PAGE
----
Peppers at 10, which seems low.
[Ed—Seth: Every year, by tradition, Mike Spath (@MichaelSpath198), one of the best journalists on the Michigan beat and bar none the best source of Michigan hockey info, also generates the only content I ever care about from Big Ten Media Days, offering anonymity to opposing players in return for their unvarnished opinions on Michigan players.
Spath has departed The Wolverine, but he still went to Media Days and got those golden quotes. He was at WTKA this morning and shared some of them with Sam Webb. You can listen to the entire segment on WTKA's website here. With their permission, Adam and I transcribed the parts that were paraphrased from those players.
Note: "paraphrased." Note again: I SAID PARAPHRASED. On a lot of these Spath is combining several players' thoughts, and he was talking on the radio. Please don't construe that into misquotations that result in me being chased by a tall blond man who in turn is being chased by a Big Ten athlete.
If you want more Spath, he'll be contributing some at Badgerblitz.com, and is expected to become a regular contributor on WTKA.]
HOW THIS WORKS: So I’ve gotten some harsh feedback on Twitter saying “you know, if I was going to say something critical I’d put my name to it,” but that’s not the way that it goes. I don’t go up to them and say “Sam, I’m going to ask you a question and I want you to put your name on it.” I’ll say “Sam, I want to ask you some really honest feedback about Michigan football,” and the only way you’re going to give it to me is if I don’t quote you—if I don’t use your name.”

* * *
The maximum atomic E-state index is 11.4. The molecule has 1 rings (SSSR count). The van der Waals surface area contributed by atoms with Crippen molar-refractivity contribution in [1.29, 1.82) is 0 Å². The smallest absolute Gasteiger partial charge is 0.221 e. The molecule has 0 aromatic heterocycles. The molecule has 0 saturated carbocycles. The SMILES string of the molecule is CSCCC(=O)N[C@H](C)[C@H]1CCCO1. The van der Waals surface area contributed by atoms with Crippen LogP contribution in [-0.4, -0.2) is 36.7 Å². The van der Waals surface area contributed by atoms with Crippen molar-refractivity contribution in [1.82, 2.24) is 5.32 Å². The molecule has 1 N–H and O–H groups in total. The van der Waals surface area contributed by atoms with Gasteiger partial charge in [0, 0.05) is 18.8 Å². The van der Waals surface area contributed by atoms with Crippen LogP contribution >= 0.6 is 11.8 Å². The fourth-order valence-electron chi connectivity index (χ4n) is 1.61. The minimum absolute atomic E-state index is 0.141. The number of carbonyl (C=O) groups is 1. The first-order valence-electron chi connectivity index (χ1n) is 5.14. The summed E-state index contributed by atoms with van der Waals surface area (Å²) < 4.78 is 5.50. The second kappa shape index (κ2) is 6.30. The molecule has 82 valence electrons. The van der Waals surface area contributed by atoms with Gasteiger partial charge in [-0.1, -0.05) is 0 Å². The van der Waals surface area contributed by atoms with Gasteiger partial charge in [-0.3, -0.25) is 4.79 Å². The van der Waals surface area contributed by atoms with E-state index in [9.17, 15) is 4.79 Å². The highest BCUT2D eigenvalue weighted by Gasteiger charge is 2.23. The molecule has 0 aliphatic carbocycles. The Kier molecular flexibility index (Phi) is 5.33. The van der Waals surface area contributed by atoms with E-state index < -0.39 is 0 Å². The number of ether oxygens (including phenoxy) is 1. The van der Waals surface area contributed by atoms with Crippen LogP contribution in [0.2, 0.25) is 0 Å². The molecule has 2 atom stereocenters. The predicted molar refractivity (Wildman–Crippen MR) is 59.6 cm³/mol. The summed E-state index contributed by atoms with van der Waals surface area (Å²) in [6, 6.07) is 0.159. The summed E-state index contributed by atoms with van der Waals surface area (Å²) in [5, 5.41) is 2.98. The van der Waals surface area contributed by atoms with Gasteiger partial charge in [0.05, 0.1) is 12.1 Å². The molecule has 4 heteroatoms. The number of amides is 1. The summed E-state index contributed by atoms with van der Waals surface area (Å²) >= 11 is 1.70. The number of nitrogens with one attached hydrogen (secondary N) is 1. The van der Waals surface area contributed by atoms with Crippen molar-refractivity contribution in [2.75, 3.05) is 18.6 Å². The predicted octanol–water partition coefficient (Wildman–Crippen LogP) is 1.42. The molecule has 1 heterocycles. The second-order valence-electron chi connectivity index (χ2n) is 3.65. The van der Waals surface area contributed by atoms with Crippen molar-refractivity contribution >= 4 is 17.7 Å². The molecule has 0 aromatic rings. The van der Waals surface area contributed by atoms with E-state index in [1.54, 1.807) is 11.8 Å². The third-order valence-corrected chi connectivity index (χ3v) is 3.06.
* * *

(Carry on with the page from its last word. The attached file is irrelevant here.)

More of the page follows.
And so that’s how I do it and I would say this: if you’re a pretty smart person you can probably figure out that I went up to Indiana players, I went to Minnesota players, Rutgers players, Illinois players … and Northwestern.
So those are the five teams I was able to approach. It was a little more difficult this year—Sam you were there, and they didn’t go into roundtables where you have a lot more one-on-one times. So you really had to wait these guys out, and I waited until the last five minutes when they were completely empty, or I wasn’t afraid to—when a guy was getting up and leaving the podium when he’s done with his hour, or walking down the hallway with him. Because that’s when you’re gonna get the good stuff: when there’s nobody else around, and you have to really assure him: “I’m NOT gonna use your name.” You can see the light bulb going on in their head for that first second like: “I don’t know about this...do I really wanna do this?”
But eventually, and here’s the thing too, is that when you ask these questions—and I’ve seen other people try to do it—I think if you ask generic questions you get generic answers. If you ask specific questions, you get specific answers. And so a lot of the time what I’ve focused on is specific players.